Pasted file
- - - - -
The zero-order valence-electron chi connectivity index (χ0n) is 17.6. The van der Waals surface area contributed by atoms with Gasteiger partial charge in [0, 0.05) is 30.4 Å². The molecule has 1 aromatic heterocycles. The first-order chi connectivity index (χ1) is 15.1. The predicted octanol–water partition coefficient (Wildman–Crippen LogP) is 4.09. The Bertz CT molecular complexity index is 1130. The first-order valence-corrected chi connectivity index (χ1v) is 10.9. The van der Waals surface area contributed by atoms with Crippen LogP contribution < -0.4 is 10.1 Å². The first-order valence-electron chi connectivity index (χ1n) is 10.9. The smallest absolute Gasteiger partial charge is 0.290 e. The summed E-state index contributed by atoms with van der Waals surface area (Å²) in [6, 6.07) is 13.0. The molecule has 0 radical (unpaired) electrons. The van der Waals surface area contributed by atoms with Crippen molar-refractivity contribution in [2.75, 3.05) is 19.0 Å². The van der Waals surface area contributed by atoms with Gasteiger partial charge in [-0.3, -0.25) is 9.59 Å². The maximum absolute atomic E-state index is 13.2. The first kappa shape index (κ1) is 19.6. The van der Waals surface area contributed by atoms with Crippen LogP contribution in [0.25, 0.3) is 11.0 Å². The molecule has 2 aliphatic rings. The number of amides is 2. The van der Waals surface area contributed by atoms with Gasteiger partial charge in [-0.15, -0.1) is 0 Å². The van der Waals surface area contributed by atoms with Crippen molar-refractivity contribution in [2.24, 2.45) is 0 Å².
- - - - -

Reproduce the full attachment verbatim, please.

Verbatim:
The zero-order valence-electron chi connectivity index (χ0n) is 17.6. The van der Waals surface area contributed by atoms with Gasteiger partial charge in [0, 0.05) is 30.4 Å². The molecule has 1 aromatic heterocycles. The first-order chi connectivity index (χ1) is 15.1. The predicted octanol–water partition coefficient (Wildman–Crippen LogP) is 4.09. The Bertz CT molecular complexity index is 1130. The first-order valence-corrected chi connectivity index (χ1v) is 10.9. The van der Waals surface area contributed by atoms with Crippen LogP contribution < -0.4 is 10.1 Å². The first-order valence-electron chi connectivity index (χ1n) is 10.9. The smallest absolute Gasteiger partial charge is 0.290 e. The summed E-state index contributed by atoms with van der Waals surface area (Å²) in [6, 6.07) is 13.0. The molecule has 0 radical (unpaired) electrons. The van der Waals surface area contributed by atoms with Crippen molar-refractivity contribution in [2.75, 3.05) is 19.0 Å². The van der Waals surface area contributed by atoms with Gasteiger partial charge in [-0.3, -0.25) is 9.59 Å². The maximum absolute atomic E-state index is 13.2. The first kappa shape index (κ1) is 19.6. The van der Waals surface area contributed by atoms with Crippen LogP contribution in [0.25, 0.3) is 11.0 Å². The molecule has 2 aliphatic rings. The number of amides is 2. The van der Waals surface area contributed by atoms with Gasteiger partial charge in [-0.15, -0.1) is 0 Å². The van der Waals surface area contributed by atoms with Crippen molar-refractivity contribution in [2.24, 2.45) is 0 Å².